Noelle Pikus-Pace

U.S. Olympic Skeleton Team named

Leave a comment

The U.S. has not won a skeleton medal since the sport was reintroduced to the Olympics in 2002, but it’s sending a team that could yield men’s and women’s podium finishers in Sochi.

The team was announced Saturday, and it included the names everyone expected:

Women
Noelle Pikus-Pace — 2010 Olympian
Katie Uhlaender — 2006, 2010 Olympian

Men
Matt Antoine
John Daly — 2010 Olympian
Kyle Tress

Noelle Pikus-Pace is the best U.S. hope for a skeleton gold medal. She has won three of seven World Cup races this season, her second campaign since coming out of retirement after finishing fourth at the 2010 Olympics. Pikus-Pice has two children, Lacee and Traycen, is the 2007 World Champion and 2013 World Championships silver medalist. She is thought to be vying for Olympic gold with Great Britain’s Lizzy Yarnold.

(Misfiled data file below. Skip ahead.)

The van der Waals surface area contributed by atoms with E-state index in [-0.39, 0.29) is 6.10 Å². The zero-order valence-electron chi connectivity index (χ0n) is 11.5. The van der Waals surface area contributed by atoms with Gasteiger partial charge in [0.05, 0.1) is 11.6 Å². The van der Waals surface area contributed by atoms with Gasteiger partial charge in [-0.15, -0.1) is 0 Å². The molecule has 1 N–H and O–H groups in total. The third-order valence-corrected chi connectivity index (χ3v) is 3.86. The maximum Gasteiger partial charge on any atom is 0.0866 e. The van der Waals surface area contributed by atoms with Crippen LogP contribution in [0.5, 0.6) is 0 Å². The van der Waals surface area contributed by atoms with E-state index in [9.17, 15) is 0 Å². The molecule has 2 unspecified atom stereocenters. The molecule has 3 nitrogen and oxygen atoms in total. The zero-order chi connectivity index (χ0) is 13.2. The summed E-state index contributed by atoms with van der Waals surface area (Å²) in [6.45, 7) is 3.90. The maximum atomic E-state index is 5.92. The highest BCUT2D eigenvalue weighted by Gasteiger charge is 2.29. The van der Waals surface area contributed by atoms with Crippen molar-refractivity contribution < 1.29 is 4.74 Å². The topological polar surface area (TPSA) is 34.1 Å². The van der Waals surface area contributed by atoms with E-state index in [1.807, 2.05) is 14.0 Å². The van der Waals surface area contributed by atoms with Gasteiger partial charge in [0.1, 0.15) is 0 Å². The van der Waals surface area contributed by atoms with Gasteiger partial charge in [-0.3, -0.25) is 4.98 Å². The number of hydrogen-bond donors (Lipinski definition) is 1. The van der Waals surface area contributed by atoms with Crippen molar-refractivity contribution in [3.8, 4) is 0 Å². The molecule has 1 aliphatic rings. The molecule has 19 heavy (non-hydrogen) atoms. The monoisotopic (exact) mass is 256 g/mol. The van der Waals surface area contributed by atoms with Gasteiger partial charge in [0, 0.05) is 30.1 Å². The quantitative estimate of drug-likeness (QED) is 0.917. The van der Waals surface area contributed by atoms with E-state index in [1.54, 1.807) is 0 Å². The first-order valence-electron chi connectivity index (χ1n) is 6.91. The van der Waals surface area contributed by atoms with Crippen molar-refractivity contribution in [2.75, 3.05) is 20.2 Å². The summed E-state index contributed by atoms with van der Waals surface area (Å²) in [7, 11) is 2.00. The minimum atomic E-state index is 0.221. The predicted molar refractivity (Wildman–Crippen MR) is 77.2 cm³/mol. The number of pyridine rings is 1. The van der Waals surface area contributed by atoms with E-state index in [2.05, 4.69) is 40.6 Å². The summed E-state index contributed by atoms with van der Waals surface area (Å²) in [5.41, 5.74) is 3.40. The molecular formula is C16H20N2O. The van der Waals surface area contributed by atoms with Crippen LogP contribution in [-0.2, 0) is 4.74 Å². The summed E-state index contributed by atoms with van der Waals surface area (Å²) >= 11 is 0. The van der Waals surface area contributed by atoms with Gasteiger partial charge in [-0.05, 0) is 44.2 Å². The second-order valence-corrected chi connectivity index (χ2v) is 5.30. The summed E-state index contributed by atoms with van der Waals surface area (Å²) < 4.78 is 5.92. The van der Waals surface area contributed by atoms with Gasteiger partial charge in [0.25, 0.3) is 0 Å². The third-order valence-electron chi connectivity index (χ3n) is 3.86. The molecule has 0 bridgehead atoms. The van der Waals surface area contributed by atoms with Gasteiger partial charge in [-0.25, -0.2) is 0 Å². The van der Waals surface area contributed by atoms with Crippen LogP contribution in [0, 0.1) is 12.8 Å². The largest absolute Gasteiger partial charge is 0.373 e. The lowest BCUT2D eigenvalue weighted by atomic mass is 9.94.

Katie Uhlaender finished 11th at the 2010 Olympics, won the 2012 World Championship and then attempted to make the 2012 U.S. Olympic Team in weightlifting. She ranks 14th in the World Cup this season, which has been plagued by effects of a preseason concussion from a crash. She is the daughter of former MLB outfielder Ted Uhlaender, who died one year before the Vancouver Olympics.

Matt Antoine won his first career World Cup race this season among three podium finishes in seven races. He can win a medal in his first Olympics, four years after being the best U.S. skeleton slider not to make the Olympic Team.

John Daly ranks ninth in the world this year, just as he was last year. Daly was 17th at his first Olympics in 2010 and is the co-star of the YouTube hit series Your Daly Nitro with U.S. bobsledder Steve Langton. He is a former college decathlete and BMX racer.